IF SALMON ANGLERS in Marine Area 9 (Admiralty Inlet) think they have it bad now, just wait.
Shutdowns of summer king and winter blackmouth fisheries are possible under a new 10-year Comprehensive Management Plan for Puget Sound Chinook authored by state and tribal co-managers.
The plan, all of 330-plus pages, is available at tinyurl.com/PDN-ChinookPlan.
It is meant to guide harvest and conservation of ESA-listed Puget Sound Chinook and could reduce the risk of North of Falcon-related delays, such as the state and tribal dispute that popped up during 2015 salmon-season negotiations and nearly scuttled recreational salmon fishing that year.
But a byproduct of the plan also may mean less fish to catch in down years.
This new version updates a plan that expired in 2014 but also must be approved by federal overseers with the National Marine Fisheries Service before it goes into effect for the 2019-20 to 2028-29 fishing seasons.
Chinook the priority
Devised by Fish and Wildlife and 17 tribes, including the Makah, Lower Elwha Klallam and Jamestown S’Klallam, through a court-mediated, confidential process, the plan’s “fundamental intent” is “to enable harvest of strong, productive stocks of chinook, and other salmon species, and to minimize harvest of weak or critically depressed chinook stocks. Providing adequate conservation of weak stocks will necessitate foregoing some harvestable surplus of stronger stocks,” according to the plan’s executive summary.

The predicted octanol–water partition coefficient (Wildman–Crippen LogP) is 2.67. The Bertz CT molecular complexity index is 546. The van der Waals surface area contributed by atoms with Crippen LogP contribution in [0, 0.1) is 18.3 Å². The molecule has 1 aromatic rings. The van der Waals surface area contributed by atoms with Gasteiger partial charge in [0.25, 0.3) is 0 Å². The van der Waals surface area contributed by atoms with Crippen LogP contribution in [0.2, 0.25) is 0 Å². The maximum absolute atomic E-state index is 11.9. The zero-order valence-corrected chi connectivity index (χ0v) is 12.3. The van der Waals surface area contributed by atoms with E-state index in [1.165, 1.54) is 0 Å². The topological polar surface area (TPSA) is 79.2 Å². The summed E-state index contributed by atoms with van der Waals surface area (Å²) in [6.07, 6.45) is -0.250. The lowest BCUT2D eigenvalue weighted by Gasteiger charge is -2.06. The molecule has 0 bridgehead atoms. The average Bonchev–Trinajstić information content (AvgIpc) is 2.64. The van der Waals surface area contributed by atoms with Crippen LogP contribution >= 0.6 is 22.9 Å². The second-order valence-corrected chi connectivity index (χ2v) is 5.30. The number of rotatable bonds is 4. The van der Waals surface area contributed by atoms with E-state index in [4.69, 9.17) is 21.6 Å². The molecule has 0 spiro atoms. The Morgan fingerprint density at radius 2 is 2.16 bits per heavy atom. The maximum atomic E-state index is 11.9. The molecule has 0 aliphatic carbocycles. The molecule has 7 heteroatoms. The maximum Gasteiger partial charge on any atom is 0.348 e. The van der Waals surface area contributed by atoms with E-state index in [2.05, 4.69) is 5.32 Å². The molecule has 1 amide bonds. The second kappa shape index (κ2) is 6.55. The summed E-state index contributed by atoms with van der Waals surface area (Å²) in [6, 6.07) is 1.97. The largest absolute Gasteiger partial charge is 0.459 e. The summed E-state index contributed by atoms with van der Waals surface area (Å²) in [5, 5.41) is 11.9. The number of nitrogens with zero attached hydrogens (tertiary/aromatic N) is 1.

It will seek “to refine the management of state and tribal fisheries to better support efforts to conserve and recover wild Puget Sound Chinook salmon stocks, whose numbers have continued to significantly decline since they were listed for protection in 1999.”
WDFW also warns of “reductions to state and tribal fisheries in Washington, especially in years with expected low salmon returns.”
Added protections, or an increased emphasis on protecting wild chinook stock returning to Puget Sound rivers could further restrict numerous fisheries because those fish are caught in many areas of Puget Sound.
There is a massive amount of information on where and what group is catching chinook heading through the Strait of Juan de Fuca to Puget Sound rivers and streams and exploitation rates, low abundance thresholds and points of instability for each stock.
Habitat conditions, not overharvest, is diminishing the region’s chinook, the plan states. Recovery is “primarily dependent on restoration of functioning habitat.”
Anglers meet in PT
The East Jefferson Chapter Of Puget Sound Anglers will meet Tuesday in the Port of Port Townsend Commissioners Office, 333 Benedict St. in Port Townsend.
Social time begins at 6:30 p.m. with cookies and coffee, with the business meeting beginning at 7 p.m.
The topic for discussion at this meeting will be the state Department of Fish and Wildlife’s new Voluntary Trip Report for coho and king salmon and the group’s silent auction fundraiser Tuesday, Jan. 9.
An auction will be held. The public is invited to attend.
Sports reporter Michael Carman can be contacted at 360-417-3525 or firstname.lastname@example.org.